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Detective Pikachu review: Fantastic nonsense

Jeez where to even start with this one. If you’ve been watching the Detective Pikachu trailers up until now (they’re sprinkled across this review) you may have gotten an inkling of what to expect, but I’m here to tell you that it’s not enough to prepare you for the full movie.

Okay, from the top: this movie is a live action adaptation of a 3DS game of the same name which very few people played at launch due to the fact that it was a strange spin-off of the main Pokémon games.

You have Ryan Reynolds voicing the titular character – a Pokémon that has lost its memory and is a detective, who can only be understood by Tim Goodman played by newcomer Justice Smith.

Goodman goes to Rhyme City after the disappearance of his father, and teams up with Pikachu to find him.

If you’re on board / bewildered at this point, all of it is made more absurd by the honestly freakish CGI recreations of Pokémon which are very much juxtaposed by regular human beings walking around and interacting with these pocket monstrosities.

And you know what? It all kind of works, but it gets much weirder.

Unfortunately, like with my review with Endgame, much of what’s special about this movie is its story, and even hinting at some of the turns it takes would spoil the film for anyone reading this, so let’s tip toe together.

There’s a slew of theories about what takes place in this movie and you can gleam a lot of what is shown in the trailers, but the way it gets to its major points is very enjoyable.

While this movie does give a short introduction to the rules of the Pokémon world – especially this version of it – it does ask that audiences have some base knowledge of the franchise to appreciate a lot of what it is trying to do. I can see a lot of people going to watch this in a group and being left behind when the rest of their friends or family are gasping or laughing at something in it.

On top of that, the story itself, as stated in one of the trailers, is “very twisty”. It’s not that viewers won’t anticipate where this narrative goes, it’s just that it does it in odd ways.

Again, avoiding spoilers I’ll just say that this movie is surprisingly serious in its tone and theme. While I can definitely appreciate that as the first generation of Pokémon fans are all well into adulthood by now, it’s still peculiar to see.

All of that in mind: the story is relatively easy to follow, has some satisfying beats despite some pacing issues, and is enjoyable throughout.

Okay let’s talk about the elephant in the room: the CGI Pokémon themselves. They very much stick out from the “real” parts of the world and when the actors interact with them it’s 100 percent clear that they’re miming along with a green screen.

Throughout the movie there will always be a disconnect because of that, and you will probably never really be convinced that you’re seeing some kind of realistic creature on screen.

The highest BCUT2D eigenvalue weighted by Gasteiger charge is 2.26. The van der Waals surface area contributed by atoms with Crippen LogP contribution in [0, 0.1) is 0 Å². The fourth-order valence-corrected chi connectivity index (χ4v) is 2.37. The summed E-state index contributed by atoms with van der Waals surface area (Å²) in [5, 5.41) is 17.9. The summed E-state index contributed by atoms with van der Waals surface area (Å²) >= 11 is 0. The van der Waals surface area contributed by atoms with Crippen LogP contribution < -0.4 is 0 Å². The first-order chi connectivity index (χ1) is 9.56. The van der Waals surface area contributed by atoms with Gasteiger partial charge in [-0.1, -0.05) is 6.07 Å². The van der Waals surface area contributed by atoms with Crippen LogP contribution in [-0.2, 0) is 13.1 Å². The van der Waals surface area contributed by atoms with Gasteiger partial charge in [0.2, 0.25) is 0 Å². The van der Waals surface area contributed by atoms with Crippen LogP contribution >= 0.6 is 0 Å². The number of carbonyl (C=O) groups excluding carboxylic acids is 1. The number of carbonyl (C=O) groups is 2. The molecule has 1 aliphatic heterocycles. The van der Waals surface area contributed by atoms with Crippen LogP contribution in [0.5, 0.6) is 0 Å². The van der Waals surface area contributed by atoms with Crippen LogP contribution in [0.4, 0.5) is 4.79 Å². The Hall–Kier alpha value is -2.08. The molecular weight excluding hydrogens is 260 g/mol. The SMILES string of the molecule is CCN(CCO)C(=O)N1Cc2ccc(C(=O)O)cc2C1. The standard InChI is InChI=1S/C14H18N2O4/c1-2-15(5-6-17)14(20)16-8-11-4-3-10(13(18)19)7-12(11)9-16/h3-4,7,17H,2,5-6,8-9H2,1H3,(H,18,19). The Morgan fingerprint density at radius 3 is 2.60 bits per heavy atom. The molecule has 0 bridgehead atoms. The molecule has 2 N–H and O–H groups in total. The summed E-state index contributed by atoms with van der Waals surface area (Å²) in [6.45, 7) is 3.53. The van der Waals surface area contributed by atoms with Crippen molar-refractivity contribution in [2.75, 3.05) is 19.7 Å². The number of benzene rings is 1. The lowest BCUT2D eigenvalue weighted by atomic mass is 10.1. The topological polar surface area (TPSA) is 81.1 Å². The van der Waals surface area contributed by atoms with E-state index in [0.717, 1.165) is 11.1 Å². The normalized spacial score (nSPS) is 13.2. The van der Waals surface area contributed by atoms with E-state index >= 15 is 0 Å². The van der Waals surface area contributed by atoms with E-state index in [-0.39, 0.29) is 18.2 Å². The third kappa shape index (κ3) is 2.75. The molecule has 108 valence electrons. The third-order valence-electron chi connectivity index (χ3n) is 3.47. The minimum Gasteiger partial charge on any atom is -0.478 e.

That being said it is visually interesting and seeing these hundreds of designs from the games, cards and more as 3D CGI models is a treat. If you wanted something convincing, you won’t find it here, but you will get something fun to watch and stylised to the point where you will care even if you’ve been involved with this franchise for two plus decades.

On that point the filmmakers treated this franchise beautifully. There are countless callbacks and references to almost every part of the franchise and the music here deserves special attention. It’s always understated but if you focus on it at any one point you will be rewarded. My favourite was a rendition of the iconic Pokémon League theme, and there are many more.

If you’re just paying for a ticket for the Pokémon your money is well spent, and again I will need to stop there to leave the fun surprises to find naturally.

To balance out all the CGI the cast here honestly did a great job pantomiming their hearts out. This really is Smith’s movie as you spend the majority of the time with him, and his performance was heartfelt and sincere and I believe you’re going to be seeing a lot more of him in the future because of this role.

Ryan Reynolds is Ryan Reynolds and, well, that’s the joke. As for his voice acting it’s great but nothing too special. Same can be said for Kathryn Newton playing supporting character Lucy Stevens, and the rest of the cast not hidden under computer Pokémon makeup.

That’s not to say they didn’t do a good job, it’s just that very little time is spent with each and Smith carries a lot of the weight here.

When the credits roll audiences will be left satisfied, but a bit bewildered. This movie is the mythical unicorn of “a good videogame movie”, but it falls short from being great for a few reasons.

The Detective Pikachu character just seems to spend a lot of the time making quips in the background when it’s just not needed, the story can drag at times and, again, it’s very difficult to get immersed here because of the stark contrast between the Pokémon and the cast.

As a lifelong fan of the franchise I loved this movie and can recommend it for fellow fans and even non-fans just looking for this kind of film. I don’t, however, see this having a legacy outside of “very weird idea executed very well”.

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